definition, can set up emotional vibrations in the mind of the audience which
complement, supplement or even contradict the visual image" (p. 388). Seidman
asserted that the music "should be audible enough to provide some atmosphere,
not be so noticeable that it distracts from the more significant components of
message" (p. 51). Gorbman (1987) suggested:
The musical score's rhythmic, textural, and harmonic qualities, expressive
cultural musical codes, emphasize latent or manifest narrative content
synergetic relationship with the other channels of filmic discourse. In
emphasizing moods or feelings, in specifying or delineating objects for the
spectator's attention, music enforces an interpretation of the [narratively
spatiotemporal world of the actions and characters]. (Gorbman, 1987, p. 32)
In addressing the effect of background music on attitudes toward film,
and Cohen (1988) argued that the congruence between the internal structure of
and the musical accompaniment influences "attentional strategy to and subsequent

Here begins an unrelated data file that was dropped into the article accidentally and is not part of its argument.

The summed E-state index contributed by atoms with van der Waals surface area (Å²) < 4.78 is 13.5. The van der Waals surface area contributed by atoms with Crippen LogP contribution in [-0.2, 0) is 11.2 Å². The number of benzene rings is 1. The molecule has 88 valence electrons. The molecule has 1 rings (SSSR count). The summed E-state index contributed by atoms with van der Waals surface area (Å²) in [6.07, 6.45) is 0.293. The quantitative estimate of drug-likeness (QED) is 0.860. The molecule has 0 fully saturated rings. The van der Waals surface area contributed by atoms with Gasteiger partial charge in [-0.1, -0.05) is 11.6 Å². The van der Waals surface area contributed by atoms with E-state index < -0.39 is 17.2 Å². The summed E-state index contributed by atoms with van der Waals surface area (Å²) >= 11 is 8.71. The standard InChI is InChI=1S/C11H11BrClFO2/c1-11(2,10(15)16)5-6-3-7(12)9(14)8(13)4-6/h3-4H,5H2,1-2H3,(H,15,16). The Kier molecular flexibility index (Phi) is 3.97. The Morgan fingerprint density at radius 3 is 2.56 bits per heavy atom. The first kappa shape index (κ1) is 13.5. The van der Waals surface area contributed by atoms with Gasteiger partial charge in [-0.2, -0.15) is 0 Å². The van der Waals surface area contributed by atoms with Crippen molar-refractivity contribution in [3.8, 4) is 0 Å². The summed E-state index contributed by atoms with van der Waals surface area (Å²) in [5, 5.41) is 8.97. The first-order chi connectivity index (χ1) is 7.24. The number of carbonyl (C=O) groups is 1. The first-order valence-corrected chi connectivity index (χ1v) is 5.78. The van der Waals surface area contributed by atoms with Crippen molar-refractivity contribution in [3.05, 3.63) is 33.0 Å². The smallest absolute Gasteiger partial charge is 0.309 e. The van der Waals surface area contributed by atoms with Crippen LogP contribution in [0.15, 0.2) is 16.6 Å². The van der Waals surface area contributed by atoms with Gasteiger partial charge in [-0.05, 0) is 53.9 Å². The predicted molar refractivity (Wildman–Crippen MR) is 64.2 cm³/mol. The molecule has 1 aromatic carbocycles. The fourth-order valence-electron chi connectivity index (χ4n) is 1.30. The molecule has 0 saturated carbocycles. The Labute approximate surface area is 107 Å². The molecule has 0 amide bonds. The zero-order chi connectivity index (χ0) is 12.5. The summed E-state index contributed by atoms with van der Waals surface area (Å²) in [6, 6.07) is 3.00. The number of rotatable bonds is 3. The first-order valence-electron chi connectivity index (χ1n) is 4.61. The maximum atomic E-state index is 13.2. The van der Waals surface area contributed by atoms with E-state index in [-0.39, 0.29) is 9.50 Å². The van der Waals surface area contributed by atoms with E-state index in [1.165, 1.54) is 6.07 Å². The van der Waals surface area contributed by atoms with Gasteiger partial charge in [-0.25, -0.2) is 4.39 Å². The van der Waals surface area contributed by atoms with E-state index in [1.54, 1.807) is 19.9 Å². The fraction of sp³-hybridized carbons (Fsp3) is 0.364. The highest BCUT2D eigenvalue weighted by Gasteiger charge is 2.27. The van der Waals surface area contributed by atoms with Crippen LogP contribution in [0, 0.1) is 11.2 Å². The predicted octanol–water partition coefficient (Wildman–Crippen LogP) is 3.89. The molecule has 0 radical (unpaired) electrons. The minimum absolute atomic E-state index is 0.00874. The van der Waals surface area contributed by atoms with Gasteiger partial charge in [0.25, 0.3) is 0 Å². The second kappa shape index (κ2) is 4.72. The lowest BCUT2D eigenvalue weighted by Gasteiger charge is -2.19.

encoding of information in the film" (p. 110). Marshall and Cohen (1988)
that "effects of musical accompaniment on the interpretation of a character in a
may arise if the music, through congruence, alters the pattern of attention
characters in the film and, at the same time, provides connotations" (p. 110).
(1981) stated: "The best filmmakers realize that musical accompaniment enhances
emotional impact of their work" (p. 52). Gorbman (1987) went a step further and
declared: "Change the score on the soundtrack, and the image-track can be
transformed" (p. 30).
The connotative or affective meaning that is interpreted from background
is based on the juxtaposition of musical elements tempo, melody, rhythm,
timbre, and dynamics. Vinovich (cited in Seidman, 1981) suggested that the